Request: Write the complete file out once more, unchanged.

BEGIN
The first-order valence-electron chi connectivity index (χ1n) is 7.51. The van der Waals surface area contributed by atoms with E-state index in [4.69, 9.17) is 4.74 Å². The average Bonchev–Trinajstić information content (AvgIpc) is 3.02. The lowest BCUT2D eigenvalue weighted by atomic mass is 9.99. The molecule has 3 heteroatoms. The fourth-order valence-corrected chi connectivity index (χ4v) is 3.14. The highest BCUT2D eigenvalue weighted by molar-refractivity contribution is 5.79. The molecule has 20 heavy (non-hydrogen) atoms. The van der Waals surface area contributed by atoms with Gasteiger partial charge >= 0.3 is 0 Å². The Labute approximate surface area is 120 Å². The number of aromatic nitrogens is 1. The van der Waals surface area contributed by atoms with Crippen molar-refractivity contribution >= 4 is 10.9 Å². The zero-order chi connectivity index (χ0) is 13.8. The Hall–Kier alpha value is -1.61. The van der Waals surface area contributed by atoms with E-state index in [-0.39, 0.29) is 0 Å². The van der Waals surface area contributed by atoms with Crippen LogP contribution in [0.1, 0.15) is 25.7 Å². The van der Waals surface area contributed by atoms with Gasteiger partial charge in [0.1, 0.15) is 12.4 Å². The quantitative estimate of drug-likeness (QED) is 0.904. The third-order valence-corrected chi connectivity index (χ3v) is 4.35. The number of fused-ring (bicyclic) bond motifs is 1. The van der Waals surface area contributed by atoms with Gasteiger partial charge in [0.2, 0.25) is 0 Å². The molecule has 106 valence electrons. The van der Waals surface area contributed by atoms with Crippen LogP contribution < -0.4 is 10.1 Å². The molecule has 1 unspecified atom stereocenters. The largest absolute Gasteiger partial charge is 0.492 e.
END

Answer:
The first-order valence-electron chi connectivity index (χ1n) is 7.51. The van der Waals surface area contributed by atoms with E-state index in [4.69, 9.17) is 4.74 Å². The average Bonchev–Trinajstić information content (AvgIpc) is 3.02. The lowest BCUT2D eigenvalue weighted by atomic mass is 9.99. The molecule has 3 heteroatoms. The fourth-order valence-corrected chi connectivity index (χ4v) is 3.14. The highest BCUT2D eigenvalue weighted by molar-refractivity contribution is 5.79. The molecule has 20 heavy (non-hydrogen) atoms. The van der Waals surface area contributed by atoms with Gasteiger partial charge >= 0.3 is 0 Å². The Labute approximate surface area is 120 Å². The number of aromatic nitrogens is 1. The van der Waals surface area contributed by atoms with Crippen molar-refractivity contribution >= 4 is 10.9 Å². The zero-order chi connectivity index (χ0) is 13.8. The Hall–Kier alpha value is -1.61. The van der Waals surface area contributed by atoms with E-state index in [-0.39, 0.29) is 0 Å². The van der Waals surface area contributed by atoms with Crippen LogP contribution in [0.1, 0.15) is 25.7 Å². The van der Waals surface area contributed by atoms with Gasteiger partial charge in [0.1, 0.15) is 12.4 Å². The quantitative estimate of drug-likeness (QED) is 0.904. The third-order valence-corrected chi connectivity index (χ3v) is 4.35. The number of fused-ring (bicyclic) bond motifs is 1. The van der Waals surface area contributed by atoms with Gasteiger partial charge in [0.2, 0.25) is 0 Å². The molecule has 106 valence electrons. The van der Waals surface area contributed by atoms with Crippen LogP contribution < -0.4 is 10.1 Å². The molecule has 1 unspecified atom stereocenters. The largest absolute Gasteiger partial charge is 0.492 e.